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Alternatives to New York’s Soon-To-Be-Banned Central Park Horse Carriages

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New York’s new mayor, Bill de Blasio, often bemoans a “tale of two cities”—one rich, one poor. But lately he has been lamenting a different kind of tail—the ones on the horses that for decades have pulled the iconic tourist carriages through Central Park. De Blasio plans to ban the horse-drawn hansoms because, like many New Yorkers, he thinks the horses are undernourished, mistreated, and overworked, not unlike your typical Manhattan freelance fact-checker. And so, to keep the tourists coming back to the Big Apple, here are my alternatives to the Central Park horse-drawn carriages.

Electric Tin Lizzie

There’s a certain political poetry in shifting from horse-drawn carriages to horseless carriages, so this alternative may have the upper hand in de Blasio's deliberations. But frankly, these faux-antique autos, which have already been proposed, are more suited to a ride up Disneyland’s Main Street than past the Wollman Ice Skating Rink.

Upside: Environmentally sensitive.

Downside: Lame.


Tuk-Tuk 


Popular in India, Thailand, and elsewhere in Asia, these three-wheeled death-traps, sometimes called auto-rickshaws and often driven by carefree maniacs, are fun, sprightly, and cheap—ideal for ripping past the Central Park Zoo to avoid a clogged Fifth Avenue.

Upside: Colorful.

Downside: Why bother when you can already get the same effect from the average taxi?

Beer-Bar Bicycle


You can find these wonderful contraptions in the Netherlands, Belgium, Germany, and even Houston. A dozen beer drinkers face each other across a bike-mounted bar and pedal as they imbibe. A (hopefully) sober driver steers the bike’s handlebars and stops to retrieve inebriated passengers who’ve fallen off.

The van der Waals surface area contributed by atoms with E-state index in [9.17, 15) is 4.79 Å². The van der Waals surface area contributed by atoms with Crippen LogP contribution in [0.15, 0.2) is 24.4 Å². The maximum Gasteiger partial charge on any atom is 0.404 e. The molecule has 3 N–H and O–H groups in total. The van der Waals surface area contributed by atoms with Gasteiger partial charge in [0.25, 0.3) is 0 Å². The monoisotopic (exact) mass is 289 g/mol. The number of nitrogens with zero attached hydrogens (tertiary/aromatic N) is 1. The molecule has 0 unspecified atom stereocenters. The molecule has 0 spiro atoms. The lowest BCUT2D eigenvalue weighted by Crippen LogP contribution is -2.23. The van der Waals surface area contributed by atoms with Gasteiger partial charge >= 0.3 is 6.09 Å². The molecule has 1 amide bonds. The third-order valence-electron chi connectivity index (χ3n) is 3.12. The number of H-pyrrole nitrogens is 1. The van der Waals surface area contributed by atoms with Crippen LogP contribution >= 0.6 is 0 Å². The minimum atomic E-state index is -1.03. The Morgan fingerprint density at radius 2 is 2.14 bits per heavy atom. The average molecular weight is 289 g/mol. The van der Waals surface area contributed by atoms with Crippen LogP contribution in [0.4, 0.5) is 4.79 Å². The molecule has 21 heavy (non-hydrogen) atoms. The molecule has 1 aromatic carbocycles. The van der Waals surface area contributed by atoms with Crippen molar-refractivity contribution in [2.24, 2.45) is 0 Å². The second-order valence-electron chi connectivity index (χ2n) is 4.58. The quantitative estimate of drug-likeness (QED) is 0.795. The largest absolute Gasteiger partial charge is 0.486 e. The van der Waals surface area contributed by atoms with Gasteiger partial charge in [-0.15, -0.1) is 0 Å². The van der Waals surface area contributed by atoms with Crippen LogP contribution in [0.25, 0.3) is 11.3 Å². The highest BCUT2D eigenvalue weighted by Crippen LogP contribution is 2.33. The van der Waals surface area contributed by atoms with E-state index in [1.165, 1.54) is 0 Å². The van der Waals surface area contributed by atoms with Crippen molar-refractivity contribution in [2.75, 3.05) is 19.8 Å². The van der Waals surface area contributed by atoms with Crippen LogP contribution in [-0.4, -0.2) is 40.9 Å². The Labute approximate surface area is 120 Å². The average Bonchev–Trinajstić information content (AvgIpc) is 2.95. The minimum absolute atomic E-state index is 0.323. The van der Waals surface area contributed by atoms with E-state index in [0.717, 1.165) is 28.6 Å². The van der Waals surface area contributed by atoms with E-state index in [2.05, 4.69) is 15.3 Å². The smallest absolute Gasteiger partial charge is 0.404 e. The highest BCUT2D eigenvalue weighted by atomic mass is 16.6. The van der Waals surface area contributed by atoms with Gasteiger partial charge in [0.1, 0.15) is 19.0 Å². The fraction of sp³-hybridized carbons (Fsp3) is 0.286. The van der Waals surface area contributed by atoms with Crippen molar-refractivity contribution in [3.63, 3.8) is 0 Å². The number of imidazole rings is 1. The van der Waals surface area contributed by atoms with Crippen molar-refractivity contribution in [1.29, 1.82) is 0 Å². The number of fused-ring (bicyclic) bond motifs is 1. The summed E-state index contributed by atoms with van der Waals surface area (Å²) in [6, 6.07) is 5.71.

Upside: Well, you get to drink beer as you go.

Downside: Mayor de Blasio was probably thinking of something more tasteful than Animal House on wheels.

Habal-Habal


Depending on your personal risk tolerance, you can either thank or blame the Philippines for these modified motorcycles. Imagine 8-10 passengers crammed together and delicately balanced on a 20-year-old 125cc Kawasaki with muffler issues. Now you get the picture. How do you survive a habal-habal ride? Pray.

Upside: Getting to know your fellow riders, very up-close and personal.

Downside: Getting to know your fellow riders, very up-close and personal.
 
Shweeb Monorail

Riders squeeze into plastic tubes hanging from a mini-monorail track and pedal as they would a bicycle.

Upside: No carbon footprint, thanks to foot power.

Downside: You’re on a track, so no detours possible. Plus, claustrophobes (who, me?) will fight off a panic attack and then pass out before reaching their destination.
 
Personal Hovercraft

Float like a butterfly…Well, skid like a really fast caterpillar, more like it. OK, they’re not perfect yet, but one-man hovercraft are a reality, just right for bounding across Central Park’s Sheep Meadow on a lazy summer evening.

Upside: Coolness factor.

Downside: No brakes.
 
Jinrikshaw

These human-powered rickshaws are still in use in the geisha districts of Kyoto and Tokyo, but more as a tourist novelty than a practical mode of transportation—you know, sort of like, well, Central Park’s horse-drawn carriages. Do-gooders will likely balk at what they perceive as a cruel and inhumane practice. On the other hand, rickshaw-pullers in Japan routinely earn around $15 for a 10-minute ride, which comes out to…let’s see…add the five…carry the one…about a thousand dollars an hour! Hey, where do we sign up?

Mark OrwollMark Orwoll is International Editor of Travel + Leisure. Follow @orwoll on Twitter or Like him on Facebook.

Photo credit: Lee Foster / Alamy

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